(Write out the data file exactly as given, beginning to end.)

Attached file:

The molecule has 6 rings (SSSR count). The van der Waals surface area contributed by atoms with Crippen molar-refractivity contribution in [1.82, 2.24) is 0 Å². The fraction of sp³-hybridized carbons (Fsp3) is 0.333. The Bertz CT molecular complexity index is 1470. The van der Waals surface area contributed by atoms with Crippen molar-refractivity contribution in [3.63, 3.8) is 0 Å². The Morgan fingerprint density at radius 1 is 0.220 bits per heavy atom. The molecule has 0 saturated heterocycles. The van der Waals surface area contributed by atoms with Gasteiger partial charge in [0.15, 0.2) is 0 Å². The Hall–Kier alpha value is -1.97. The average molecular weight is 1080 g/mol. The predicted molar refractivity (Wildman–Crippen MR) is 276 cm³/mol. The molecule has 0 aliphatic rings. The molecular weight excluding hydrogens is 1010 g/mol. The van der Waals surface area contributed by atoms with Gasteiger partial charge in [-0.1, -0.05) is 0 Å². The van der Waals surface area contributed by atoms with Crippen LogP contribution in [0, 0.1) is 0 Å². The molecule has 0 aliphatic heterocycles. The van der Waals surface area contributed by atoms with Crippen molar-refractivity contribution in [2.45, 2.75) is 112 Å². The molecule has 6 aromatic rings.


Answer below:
The molecule has 6 rings (SSSR count). The van der Waals surface area contributed by atoms with Crippen molar-refractivity contribution in [1.82, 2.24) is 0 Å². The fraction of sp³-hybridized carbons (Fsp3) is 0.333. The Bertz CT molecular complexity index is 1470. The van der Waals surface area contributed by atoms with Crippen molar-refractivity contribution in [3.63, 3.8) is 0 Å². The Morgan fingerprint density at radius 1 is 0.220 bits per heavy atom. The molecule has 0 saturated heterocycles. The van der Waals surface area contributed by atoms with Gasteiger partial charge in [0.15, 0.2) is 0 Å². The Hall–Kier alpha value is -1.97. The average molecular weight is 1080 g/mol. The predicted molar refractivity (Wildman–Crippen MR) is 276 cm³/mol. The molecule has 0 aliphatic rings. The molecular weight excluding hydrogens is 1010 g/mol. The van der Waals surface area contributed by atoms with Gasteiger partial charge in [-0.1, -0.05) is 0 Å². The van der Waals surface area contributed by atoms with Crippen LogP contribution in [0, 0.1) is 0 Å². The molecule has 0 aliphatic heterocycles. The van der Waals surface area contributed by atoms with Crippen molar-refractivity contribution in [2.45, 2.75) is 112 Å². The molecule has 6 aromatic rings.